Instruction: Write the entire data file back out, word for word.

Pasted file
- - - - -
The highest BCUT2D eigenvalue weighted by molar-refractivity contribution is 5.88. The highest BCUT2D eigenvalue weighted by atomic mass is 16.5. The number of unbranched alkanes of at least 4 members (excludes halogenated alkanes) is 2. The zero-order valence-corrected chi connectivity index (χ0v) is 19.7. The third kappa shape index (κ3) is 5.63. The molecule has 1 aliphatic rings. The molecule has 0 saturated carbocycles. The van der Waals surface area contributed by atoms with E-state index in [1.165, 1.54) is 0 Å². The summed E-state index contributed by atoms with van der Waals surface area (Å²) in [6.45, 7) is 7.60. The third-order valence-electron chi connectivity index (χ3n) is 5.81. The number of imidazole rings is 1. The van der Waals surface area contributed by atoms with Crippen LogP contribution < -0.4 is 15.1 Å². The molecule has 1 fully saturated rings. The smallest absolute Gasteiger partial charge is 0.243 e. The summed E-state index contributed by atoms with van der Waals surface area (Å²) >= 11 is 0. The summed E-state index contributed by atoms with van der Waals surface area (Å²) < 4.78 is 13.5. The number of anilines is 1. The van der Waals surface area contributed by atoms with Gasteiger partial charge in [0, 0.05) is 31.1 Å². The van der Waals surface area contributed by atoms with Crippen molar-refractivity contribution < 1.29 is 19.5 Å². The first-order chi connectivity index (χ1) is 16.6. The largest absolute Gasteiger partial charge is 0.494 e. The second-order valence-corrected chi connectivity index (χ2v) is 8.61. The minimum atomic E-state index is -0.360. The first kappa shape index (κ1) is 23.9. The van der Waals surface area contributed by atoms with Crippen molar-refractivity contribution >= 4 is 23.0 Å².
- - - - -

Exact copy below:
The highest BCUT2D eigenvalue weighted by molar-refractivity contribution is 5.88. The highest BCUT2D eigenvalue weighted by atomic mass is 16.5. The number of unbranched alkanes of at least 4 members (excludes halogenated alkanes) is 2. The zero-order valence-corrected chi connectivity index (χ0v) is 19.7. The third kappa shape index (κ3) is 5.63. The molecule has 1 aliphatic rings. The molecule has 0 saturated carbocycles. The van der Waals surface area contributed by atoms with E-state index in [1.165, 1.54) is 0 Å². The summed E-state index contributed by atoms with van der Waals surface area (Å²) in [6.45, 7) is 7.60. The third-order valence-electron chi connectivity index (χ3n) is 5.81. The number of imidazole rings is 1. The van der Waals surface area contributed by atoms with Crippen LogP contribution < -0.4 is 15.1 Å². The molecule has 1 fully saturated rings. The smallest absolute Gasteiger partial charge is 0.243 e. The summed E-state index contributed by atoms with van der Waals surface area (Å²) >= 11 is 0. The summed E-state index contributed by atoms with van der Waals surface area (Å²) < 4.78 is 13.5. The number of anilines is 1. The van der Waals surface area contributed by atoms with Gasteiger partial charge in [0, 0.05) is 31.1 Å². The van der Waals surface area contributed by atoms with Crippen molar-refractivity contribution < 1.29 is 19.5 Å². The first-order chi connectivity index (χ1) is 16.6. The largest absolute Gasteiger partial charge is 0.494 e. The second-order valence-corrected chi connectivity index (χ2v) is 8.61. The minimum atomic E-state index is -0.360. The first kappa shape index (κ1) is 23.9. The van der Waals surface area contributed by atoms with Crippen molar-refractivity contribution >= 4 is 23.0 Å².